There are a lot of definitions of Web 3.0 going around. As can be expected, everyone defines it from their own perspective. It occurred to me that defining it from your own perspective is a pretty darned good way to describe what Web 3.0 is because it will connect information for us based on its knowledge of us. Supposedly it will allow applications to work intelligently to understand the meaning (semantics) of information and then connect us with this information based on its knowledge of us. Web 3.0 will be defined by each of us based on the main benefit it is providing us. I think of it as providing efficiency to the vast amount of information available on the internet in web pages, social networks, forums, etc. Connecting and combining information we need and want and saving us all the time we spend doing it manually.
Archive for the ‘Semantic Web’ Category
The most exciting integration story this year, in my humble opinion, is how semantic technology can be applied to silos.
Until now, articles on this topic have been as rare as giant pandas. But recently, I’ve found a slew of articles focusing on how semantic technology can and is being used to tackle enterprise information problems.
In fact, the spring edition of the PricewaterhouseCoopers Technology report is devoted to the semantic Web and semantic technology. It’s available for free download, but if you don’t want to read all 58 pages, ReadWriteWeb – which is quickly becoming one of my favorite sites – wrote a nice summary on how semantic technology can be applied to business data.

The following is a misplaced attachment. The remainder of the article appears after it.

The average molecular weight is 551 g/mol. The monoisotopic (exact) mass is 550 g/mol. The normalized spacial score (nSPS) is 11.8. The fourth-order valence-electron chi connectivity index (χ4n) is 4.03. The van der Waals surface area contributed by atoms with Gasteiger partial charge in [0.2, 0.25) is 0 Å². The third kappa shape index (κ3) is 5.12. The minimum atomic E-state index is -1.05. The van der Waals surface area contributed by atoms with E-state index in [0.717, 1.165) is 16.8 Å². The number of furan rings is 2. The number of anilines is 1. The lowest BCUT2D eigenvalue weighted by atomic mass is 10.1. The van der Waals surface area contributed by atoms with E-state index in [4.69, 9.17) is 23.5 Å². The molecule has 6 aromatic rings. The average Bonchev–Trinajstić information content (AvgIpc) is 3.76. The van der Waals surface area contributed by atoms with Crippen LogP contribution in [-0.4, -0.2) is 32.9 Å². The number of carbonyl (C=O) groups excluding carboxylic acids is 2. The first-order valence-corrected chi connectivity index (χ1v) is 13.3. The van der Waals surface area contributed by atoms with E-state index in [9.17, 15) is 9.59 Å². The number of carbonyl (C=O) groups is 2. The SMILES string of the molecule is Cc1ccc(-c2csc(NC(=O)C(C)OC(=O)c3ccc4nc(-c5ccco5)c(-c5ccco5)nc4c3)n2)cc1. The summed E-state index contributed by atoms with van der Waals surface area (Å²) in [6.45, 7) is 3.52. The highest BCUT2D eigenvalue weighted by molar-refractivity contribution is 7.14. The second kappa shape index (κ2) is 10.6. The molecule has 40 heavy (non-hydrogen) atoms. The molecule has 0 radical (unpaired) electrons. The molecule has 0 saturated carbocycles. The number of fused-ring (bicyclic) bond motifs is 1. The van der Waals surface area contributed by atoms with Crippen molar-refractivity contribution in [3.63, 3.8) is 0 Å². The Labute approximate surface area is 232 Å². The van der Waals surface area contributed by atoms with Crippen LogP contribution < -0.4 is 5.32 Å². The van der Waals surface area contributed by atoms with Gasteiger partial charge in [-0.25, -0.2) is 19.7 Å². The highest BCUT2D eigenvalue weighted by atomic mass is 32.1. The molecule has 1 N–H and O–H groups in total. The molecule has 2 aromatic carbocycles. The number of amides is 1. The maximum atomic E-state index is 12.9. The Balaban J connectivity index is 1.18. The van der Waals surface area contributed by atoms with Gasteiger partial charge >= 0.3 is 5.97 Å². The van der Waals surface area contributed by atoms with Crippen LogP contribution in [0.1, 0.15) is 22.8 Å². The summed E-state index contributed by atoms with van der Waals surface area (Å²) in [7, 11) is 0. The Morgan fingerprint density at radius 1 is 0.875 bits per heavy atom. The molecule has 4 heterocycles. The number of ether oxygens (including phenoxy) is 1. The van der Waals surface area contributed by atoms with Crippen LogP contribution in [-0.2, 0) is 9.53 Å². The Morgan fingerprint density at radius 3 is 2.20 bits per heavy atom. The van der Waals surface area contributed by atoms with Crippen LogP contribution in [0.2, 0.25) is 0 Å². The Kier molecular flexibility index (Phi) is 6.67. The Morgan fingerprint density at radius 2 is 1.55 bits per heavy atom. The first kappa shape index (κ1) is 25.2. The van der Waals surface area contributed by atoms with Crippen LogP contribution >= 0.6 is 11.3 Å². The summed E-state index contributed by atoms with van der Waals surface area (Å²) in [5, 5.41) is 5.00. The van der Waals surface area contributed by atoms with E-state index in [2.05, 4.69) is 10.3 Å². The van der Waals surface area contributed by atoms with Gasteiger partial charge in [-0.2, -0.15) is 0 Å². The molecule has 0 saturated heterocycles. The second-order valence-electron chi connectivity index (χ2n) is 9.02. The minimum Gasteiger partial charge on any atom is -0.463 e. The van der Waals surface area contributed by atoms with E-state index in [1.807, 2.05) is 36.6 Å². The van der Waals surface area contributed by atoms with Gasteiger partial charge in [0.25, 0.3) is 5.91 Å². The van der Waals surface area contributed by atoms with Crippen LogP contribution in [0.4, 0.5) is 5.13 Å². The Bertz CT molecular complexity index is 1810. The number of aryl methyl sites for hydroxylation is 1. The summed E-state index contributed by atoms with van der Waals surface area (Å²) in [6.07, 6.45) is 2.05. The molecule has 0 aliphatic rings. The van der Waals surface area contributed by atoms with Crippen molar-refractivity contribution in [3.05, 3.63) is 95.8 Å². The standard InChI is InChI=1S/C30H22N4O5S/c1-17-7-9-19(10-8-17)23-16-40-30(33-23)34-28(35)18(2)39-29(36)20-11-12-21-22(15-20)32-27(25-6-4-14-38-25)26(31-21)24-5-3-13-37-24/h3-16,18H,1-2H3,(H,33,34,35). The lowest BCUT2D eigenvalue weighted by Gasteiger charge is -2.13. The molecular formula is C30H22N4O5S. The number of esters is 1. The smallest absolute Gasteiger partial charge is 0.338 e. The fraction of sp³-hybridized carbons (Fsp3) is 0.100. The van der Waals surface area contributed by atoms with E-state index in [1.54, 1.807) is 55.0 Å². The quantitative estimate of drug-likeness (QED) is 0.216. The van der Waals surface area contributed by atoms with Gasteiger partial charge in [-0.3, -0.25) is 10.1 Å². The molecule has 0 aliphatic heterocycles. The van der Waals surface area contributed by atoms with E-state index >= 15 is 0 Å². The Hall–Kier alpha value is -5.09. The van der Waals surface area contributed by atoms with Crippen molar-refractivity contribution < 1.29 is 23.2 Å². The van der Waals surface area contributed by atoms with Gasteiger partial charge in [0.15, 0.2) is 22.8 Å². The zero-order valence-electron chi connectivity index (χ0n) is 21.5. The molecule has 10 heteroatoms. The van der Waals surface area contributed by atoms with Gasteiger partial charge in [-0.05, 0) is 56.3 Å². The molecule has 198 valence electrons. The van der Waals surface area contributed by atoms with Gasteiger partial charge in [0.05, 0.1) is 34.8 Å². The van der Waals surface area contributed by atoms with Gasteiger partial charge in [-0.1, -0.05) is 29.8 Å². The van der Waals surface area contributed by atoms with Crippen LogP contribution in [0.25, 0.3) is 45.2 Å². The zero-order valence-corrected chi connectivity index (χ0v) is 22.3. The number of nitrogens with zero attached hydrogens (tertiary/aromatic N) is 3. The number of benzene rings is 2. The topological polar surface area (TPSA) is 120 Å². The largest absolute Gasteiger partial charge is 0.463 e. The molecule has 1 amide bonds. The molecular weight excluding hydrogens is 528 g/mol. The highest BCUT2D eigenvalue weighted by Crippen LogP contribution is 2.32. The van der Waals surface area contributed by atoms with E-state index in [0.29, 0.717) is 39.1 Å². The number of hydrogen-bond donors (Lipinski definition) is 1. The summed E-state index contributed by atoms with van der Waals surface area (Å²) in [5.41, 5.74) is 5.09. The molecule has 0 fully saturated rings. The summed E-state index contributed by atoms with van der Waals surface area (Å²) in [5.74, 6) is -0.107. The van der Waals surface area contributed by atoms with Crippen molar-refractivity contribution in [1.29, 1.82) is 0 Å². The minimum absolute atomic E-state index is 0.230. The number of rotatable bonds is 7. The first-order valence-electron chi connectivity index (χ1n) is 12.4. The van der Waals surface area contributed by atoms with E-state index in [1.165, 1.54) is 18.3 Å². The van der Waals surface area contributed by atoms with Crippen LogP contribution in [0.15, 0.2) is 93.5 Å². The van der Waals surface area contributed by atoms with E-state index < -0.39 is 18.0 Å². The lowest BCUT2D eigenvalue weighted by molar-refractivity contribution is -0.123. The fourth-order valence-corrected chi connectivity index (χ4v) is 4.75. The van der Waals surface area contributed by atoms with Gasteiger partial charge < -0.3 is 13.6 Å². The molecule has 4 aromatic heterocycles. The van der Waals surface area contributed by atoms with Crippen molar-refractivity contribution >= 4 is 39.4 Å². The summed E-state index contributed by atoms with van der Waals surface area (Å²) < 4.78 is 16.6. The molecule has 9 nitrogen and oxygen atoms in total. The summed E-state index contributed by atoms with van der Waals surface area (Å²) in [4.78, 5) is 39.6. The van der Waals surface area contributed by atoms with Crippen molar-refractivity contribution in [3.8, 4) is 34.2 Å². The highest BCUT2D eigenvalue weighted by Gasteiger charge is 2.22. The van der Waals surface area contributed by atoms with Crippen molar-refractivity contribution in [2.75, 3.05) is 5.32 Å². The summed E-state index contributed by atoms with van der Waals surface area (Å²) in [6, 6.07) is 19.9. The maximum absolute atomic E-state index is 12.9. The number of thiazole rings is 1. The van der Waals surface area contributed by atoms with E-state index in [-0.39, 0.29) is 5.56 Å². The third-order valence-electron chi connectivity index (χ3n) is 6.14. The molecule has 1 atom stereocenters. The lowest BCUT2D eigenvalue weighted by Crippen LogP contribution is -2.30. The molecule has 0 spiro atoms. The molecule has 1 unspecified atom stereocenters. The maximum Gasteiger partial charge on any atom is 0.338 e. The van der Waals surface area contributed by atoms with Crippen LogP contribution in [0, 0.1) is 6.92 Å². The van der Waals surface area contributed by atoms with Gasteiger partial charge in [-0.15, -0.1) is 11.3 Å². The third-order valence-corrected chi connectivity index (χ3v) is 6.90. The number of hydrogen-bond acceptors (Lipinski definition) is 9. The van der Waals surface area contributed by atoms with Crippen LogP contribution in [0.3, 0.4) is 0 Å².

Likewise, the recent issue of the Data Strategy Journal is devoted to semantic technology.
Given the popularity of blogs, and the importance of blogs in creating inbound links to your business website, you’d think that they’d already be equipped with perfect semantic web markup. But you’d be wrong. Of course, these errors aren’t going to make or break your business, but you’ll be ahead of the game if you’ll address some of the problems yourself. Here are 5 areas that you’ll want to address as you’re correcting the semantic web markup on your blog:
1. Page Titles. There’s no way to get around the importance of a page title as it relates to search engine rankings. Search engines take the contents of your “title” tag and put those contents in the search results that they display. Some blog platforms do a good job of handling page titles such that the page titles are displayed optimally within search engine results pages. But many times the platforms preface the page title with the name of the blog, which may or may not have any significance for an internet user, particularly if the name of your blog has little or nothing to do with the title of the page that your user is looking for.